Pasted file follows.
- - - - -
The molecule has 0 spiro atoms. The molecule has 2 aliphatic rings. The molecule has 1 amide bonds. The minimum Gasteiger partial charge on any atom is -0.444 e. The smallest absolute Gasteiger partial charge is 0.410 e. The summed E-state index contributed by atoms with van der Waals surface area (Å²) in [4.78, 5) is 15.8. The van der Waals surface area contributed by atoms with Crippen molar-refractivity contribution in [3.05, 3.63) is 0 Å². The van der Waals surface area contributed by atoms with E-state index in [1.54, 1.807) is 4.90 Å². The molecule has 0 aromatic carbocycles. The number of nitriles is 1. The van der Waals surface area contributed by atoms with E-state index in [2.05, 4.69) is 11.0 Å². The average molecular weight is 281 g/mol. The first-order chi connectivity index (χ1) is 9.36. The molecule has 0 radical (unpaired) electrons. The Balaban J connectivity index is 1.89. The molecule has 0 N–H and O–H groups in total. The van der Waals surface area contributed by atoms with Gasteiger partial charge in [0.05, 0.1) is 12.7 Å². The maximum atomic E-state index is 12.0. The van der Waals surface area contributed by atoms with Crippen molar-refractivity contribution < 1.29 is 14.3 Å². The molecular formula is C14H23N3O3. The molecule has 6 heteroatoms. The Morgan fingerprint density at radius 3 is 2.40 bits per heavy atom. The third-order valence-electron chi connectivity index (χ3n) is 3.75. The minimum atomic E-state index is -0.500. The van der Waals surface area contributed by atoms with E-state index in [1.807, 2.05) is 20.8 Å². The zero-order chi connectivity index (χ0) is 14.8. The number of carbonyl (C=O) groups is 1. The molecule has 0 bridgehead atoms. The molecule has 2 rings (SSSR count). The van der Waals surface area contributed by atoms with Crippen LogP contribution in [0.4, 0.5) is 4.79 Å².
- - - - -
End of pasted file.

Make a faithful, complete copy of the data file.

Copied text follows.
The molecule has 0 spiro atoms. The molecule has 2 aliphatic rings. The molecule has 1 amide bonds. The minimum Gasteiger partial charge on any atom is -0.444 e. The smallest absolute Gasteiger partial charge is 0.410 e. The summed E-state index contributed by atoms with van der Waals surface area (Å²) in [4.78, 5) is 15.8. The van der Waals surface area contributed by atoms with Crippen molar-refractivity contribution in [3.05, 3.63) is 0 Å². The van der Waals surface area contributed by atoms with E-state index in [1.54, 1.807) is 4.90 Å². The molecule has 0 aromatic carbocycles. The number of nitriles is 1. The van der Waals surface area contributed by atoms with E-state index in [2.05, 4.69) is 11.0 Å². The average molecular weight is 281 g/mol. The first-order chi connectivity index (χ1) is 9.36. The molecule has 0 radical (unpaired) electrons. The Balaban J connectivity index is 1.89. The molecule has 0 N–H and O–H groups in total. The van der Waals surface area contributed by atoms with Gasteiger partial charge in [0.05, 0.1) is 12.7 Å². The maximum atomic E-state index is 12.0. The van der Waals surface area contributed by atoms with Crippen molar-refractivity contribution < 1.29 is 14.3 Å². The molecular formula is C14H23N3O3. The molecule has 6 heteroatoms. The Morgan fingerprint density at radius 3 is 2.40 bits per heavy atom. The third-order valence-electron chi connectivity index (χ3n) is 3.75. The minimum atomic E-state index is -0.500. The van der Waals surface area contributed by atoms with E-state index in [1.807, 2.05) is 20.8 Å². The zero-order chi connectivity index (χ0) is 14.8. The number of carbonyl (C=O) groups is 1. The molecule has 0 bridgehead atoms. The molecule has 2 rings (SSSR count). The van der Waals surface area contributed by atoms with Crippen LogP contribution in [0.4, 0.5) is 4.79 Å².